Abstract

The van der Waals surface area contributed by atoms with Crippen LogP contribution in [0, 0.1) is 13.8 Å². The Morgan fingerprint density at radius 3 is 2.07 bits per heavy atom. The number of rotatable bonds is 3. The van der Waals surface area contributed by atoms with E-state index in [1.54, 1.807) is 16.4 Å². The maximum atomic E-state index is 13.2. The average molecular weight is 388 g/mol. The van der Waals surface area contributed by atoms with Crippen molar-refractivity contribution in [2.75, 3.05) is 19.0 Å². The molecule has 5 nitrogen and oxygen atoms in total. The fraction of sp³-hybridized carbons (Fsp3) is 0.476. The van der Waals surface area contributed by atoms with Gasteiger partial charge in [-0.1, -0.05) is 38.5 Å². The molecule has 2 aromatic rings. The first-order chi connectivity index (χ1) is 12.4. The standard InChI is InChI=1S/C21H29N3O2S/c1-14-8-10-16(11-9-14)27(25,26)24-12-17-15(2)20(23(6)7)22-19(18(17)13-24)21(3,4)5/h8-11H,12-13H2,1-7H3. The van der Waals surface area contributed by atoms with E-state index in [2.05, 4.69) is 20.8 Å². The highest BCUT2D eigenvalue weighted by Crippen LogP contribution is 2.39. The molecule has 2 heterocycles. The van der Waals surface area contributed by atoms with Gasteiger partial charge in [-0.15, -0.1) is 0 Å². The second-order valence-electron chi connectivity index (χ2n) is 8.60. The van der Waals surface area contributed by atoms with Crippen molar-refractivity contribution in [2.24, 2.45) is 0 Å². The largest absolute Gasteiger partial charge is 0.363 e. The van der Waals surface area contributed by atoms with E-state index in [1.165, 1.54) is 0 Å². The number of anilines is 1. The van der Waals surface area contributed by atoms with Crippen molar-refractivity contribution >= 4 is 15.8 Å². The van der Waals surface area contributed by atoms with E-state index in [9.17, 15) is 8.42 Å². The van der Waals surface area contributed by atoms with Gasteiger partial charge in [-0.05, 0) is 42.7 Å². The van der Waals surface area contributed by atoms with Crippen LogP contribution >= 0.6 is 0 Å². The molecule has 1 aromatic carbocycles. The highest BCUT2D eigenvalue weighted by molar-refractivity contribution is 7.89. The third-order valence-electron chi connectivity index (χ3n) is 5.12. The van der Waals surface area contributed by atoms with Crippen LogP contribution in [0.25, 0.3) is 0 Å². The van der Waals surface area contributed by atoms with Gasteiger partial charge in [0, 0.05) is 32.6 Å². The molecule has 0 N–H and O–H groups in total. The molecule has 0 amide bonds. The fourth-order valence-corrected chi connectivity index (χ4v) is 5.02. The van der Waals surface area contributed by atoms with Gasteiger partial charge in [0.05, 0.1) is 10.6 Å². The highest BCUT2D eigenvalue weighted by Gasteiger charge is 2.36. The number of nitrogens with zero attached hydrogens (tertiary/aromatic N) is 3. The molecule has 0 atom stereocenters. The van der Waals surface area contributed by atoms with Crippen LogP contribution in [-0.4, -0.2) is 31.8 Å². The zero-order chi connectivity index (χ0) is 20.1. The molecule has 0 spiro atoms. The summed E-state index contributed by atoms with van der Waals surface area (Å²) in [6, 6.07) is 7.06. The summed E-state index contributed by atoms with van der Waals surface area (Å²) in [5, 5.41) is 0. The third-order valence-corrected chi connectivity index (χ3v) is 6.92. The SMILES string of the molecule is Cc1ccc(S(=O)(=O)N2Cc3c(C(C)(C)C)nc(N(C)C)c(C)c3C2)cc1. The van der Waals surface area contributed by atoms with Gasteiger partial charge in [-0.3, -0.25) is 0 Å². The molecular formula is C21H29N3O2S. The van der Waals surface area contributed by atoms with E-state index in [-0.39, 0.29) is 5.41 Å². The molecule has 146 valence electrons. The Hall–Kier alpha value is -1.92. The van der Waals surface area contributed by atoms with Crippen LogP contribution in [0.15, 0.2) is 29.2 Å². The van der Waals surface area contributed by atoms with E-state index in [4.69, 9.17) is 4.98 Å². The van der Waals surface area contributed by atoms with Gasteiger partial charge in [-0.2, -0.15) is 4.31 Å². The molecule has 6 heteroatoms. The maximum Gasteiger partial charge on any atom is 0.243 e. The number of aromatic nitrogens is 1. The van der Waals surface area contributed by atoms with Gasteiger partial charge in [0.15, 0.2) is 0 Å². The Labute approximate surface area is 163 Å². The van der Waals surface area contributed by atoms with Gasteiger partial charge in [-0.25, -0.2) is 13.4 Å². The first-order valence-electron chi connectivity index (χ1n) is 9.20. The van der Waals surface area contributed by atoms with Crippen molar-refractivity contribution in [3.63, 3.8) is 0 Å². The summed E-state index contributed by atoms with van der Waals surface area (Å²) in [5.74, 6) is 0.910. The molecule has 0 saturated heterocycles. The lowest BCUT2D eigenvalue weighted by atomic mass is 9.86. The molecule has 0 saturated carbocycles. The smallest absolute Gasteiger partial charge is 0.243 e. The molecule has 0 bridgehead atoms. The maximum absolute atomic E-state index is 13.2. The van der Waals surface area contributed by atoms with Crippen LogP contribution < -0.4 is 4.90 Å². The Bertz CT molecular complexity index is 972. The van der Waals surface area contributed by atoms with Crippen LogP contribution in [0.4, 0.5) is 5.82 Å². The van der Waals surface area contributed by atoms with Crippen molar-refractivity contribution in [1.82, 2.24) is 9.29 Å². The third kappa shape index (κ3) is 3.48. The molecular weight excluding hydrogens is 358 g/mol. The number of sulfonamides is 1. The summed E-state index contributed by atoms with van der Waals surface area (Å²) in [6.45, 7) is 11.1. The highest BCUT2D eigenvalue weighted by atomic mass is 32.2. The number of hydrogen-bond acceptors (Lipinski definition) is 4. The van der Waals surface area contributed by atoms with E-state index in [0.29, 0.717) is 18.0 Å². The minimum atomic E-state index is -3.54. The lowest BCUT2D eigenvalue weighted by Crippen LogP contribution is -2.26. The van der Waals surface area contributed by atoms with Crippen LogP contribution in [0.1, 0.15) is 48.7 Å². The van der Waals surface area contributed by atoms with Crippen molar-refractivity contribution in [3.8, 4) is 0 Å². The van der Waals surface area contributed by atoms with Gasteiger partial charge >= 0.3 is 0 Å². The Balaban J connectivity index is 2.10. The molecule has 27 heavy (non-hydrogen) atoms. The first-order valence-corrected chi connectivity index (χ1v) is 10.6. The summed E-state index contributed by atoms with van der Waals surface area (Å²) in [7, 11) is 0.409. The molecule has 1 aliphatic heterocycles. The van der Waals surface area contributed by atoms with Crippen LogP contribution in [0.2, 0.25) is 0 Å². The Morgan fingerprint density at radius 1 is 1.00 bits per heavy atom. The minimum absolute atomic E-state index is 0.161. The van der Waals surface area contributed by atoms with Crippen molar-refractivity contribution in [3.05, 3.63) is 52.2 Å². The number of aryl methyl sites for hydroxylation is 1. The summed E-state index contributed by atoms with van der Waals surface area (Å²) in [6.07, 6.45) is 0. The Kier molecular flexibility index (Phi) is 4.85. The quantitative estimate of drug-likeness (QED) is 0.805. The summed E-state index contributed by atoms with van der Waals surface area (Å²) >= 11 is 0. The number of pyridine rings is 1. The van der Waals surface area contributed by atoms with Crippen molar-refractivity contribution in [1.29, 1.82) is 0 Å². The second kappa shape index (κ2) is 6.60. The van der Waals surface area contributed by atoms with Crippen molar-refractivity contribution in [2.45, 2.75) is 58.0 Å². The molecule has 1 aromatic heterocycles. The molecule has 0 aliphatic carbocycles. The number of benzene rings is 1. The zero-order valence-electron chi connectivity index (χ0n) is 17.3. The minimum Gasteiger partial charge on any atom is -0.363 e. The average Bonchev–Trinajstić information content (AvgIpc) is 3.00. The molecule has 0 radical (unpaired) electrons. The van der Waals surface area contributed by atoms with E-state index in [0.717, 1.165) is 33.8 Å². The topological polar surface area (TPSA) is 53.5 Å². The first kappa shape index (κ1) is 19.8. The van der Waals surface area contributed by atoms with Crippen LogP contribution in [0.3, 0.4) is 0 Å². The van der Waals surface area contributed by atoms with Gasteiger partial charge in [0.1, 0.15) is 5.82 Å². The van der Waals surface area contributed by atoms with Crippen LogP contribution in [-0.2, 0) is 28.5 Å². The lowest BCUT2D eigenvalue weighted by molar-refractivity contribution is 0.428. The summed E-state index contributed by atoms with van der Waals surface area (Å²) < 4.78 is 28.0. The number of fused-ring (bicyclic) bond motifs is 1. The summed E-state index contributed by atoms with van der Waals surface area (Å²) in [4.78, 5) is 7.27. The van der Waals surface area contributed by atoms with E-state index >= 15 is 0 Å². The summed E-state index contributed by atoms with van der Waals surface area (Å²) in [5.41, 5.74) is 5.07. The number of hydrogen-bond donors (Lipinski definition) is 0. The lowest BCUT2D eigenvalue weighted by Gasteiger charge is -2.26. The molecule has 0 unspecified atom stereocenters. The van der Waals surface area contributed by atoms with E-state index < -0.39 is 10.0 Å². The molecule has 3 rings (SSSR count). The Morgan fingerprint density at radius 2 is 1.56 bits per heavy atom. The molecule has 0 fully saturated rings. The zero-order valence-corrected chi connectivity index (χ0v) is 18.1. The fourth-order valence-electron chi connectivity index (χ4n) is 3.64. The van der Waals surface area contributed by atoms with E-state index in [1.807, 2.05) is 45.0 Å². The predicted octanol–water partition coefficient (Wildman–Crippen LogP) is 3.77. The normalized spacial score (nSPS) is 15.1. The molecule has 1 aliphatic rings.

The Pliocene Burdur Formation of SW Turkey was deposited in a NE-SW trending half-graben with a major basement fault along its SE margin. Hangingwall-sourced fans were confined proximally by basement topography. Distally, they developed 'ideal' fan geometries. These fans became submerged by the lake that occupied the centre of the basin. This transgression was caused by the migration, with time, of the hangingwall pivot away from the basin-controlling fault. Footwall-sourced fans exhibit three distinctly different geometries. At the northern end of the basin a wide braidplain developed due to the rapid erosion of both penecontemporaneous volcaniclastic deposits to the east and the footwall crest of a newly formed fault within the basin. Along the footwall scarp in the central part of the basin a narrow bajada formed. In the south, a large alluvial fan had its source in the relay structure between two left-stepping en echelon fault segments. The small size of footwall-sourced fans compared with those sourced on the hangingwall slope was due to rapid subsidence of the basin floor adjacent to the footwall scarp. Although this suggests high levels of seismicity, the general paucity of wet-sediment deformation within the Burdur Formation indicates that seismicity in the Burdur region during the Pliocene was more subdued than at present.

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